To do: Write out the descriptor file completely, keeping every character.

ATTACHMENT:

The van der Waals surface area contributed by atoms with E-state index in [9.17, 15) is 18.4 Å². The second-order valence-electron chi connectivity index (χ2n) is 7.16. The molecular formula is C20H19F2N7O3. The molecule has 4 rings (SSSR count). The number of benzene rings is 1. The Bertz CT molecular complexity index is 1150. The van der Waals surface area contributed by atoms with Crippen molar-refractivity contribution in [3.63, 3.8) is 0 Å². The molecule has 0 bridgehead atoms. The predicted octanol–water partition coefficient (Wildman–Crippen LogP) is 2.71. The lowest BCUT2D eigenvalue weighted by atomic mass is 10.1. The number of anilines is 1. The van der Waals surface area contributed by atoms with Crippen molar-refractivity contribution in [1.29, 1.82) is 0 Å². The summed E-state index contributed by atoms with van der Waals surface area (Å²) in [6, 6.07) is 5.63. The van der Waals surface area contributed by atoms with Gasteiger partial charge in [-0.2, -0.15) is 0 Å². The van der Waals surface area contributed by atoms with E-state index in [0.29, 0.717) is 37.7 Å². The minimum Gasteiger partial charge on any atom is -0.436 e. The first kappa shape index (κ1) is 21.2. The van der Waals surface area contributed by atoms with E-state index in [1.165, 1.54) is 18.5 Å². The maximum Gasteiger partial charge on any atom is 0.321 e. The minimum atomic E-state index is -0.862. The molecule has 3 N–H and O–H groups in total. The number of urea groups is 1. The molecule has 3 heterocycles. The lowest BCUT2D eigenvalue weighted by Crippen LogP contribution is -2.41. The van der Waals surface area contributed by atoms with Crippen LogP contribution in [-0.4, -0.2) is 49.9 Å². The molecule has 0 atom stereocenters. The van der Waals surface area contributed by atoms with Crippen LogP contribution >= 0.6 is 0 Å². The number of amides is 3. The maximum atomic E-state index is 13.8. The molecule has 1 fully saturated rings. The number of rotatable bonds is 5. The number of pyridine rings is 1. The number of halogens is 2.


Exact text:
The van der Waals surface area contributed by atoms with E-state index in [9.17, 15) is 18.4 Å². The second-order valence-electron chi connectivity index (χ2n) is 7.16. The molecular formula is C20H19F2N7O3. The molecule has 4 rings (SSSR count). The number of benzene rings is 1. The Bertz CT molecular complexity index is 1150. The van der Waals surface area contributed by atoms with Crippen molar-refractivity contribution in [3.63, 3.8) is 0 Å². The molecule has 0 bridgehead atoms. The predicted octanol–water partition coefficient (Wildman–Crippen LogP) is 2.71. The lowest BCUT2D eigenvalue weighted by atomic mass is 10.1. The number of anilines is 1. The van der Waals surface area contributed by atoms with Crippen molar-refractivity contribution in [1.29, 1.82) is 0 Å². The summed E-state index contributed by atoms with van der Waals surface area (Å²) in [6, 6.07) is 5.63. The van der Waals surface area contributed by atoms with Gasteiger partial charge in [-0.2, -0.15) is 0 Å². The van der Waals surface area contributed by atoms with E-state index in [0.29, 0.717) is 37.7 Å². The minimum Gasteiger partial charge on any atom is -0.436 e. The first kappa shape index (κ1) is 21.2. The van der Waals surface area contributed by atoms with E-state index in [1.165, 1.54) is 18.5 Å². The maximum Gasteiger partial charge on any atom is 0.321 e. The minimum atomic E-state index is -0.862. The molecule has 3 N–H and O–H groups in total. The number of urea groups is 1. The molecule has 3 heterocycles. The lowest BCUT2D eigenvalue weighted by Crippen LogP contribution is -2.41. The van der Waals surface area contributed by atoms with Crippen LogP contribution in [-0.4, -0.2) is 49.9 Å². The molecule has 0 atom stereocenters. The van der Waals surface area contributed by atoms with Crippen LogP contribution >= 0.6 is 0 Å². The number of amides is 3. The maximum atomic E-state index is 13.8. The molecule has 1 fully saturated rings. The number of rotatable bonds is 5. The number of pyridine rings is 1. The number of halogens is 2.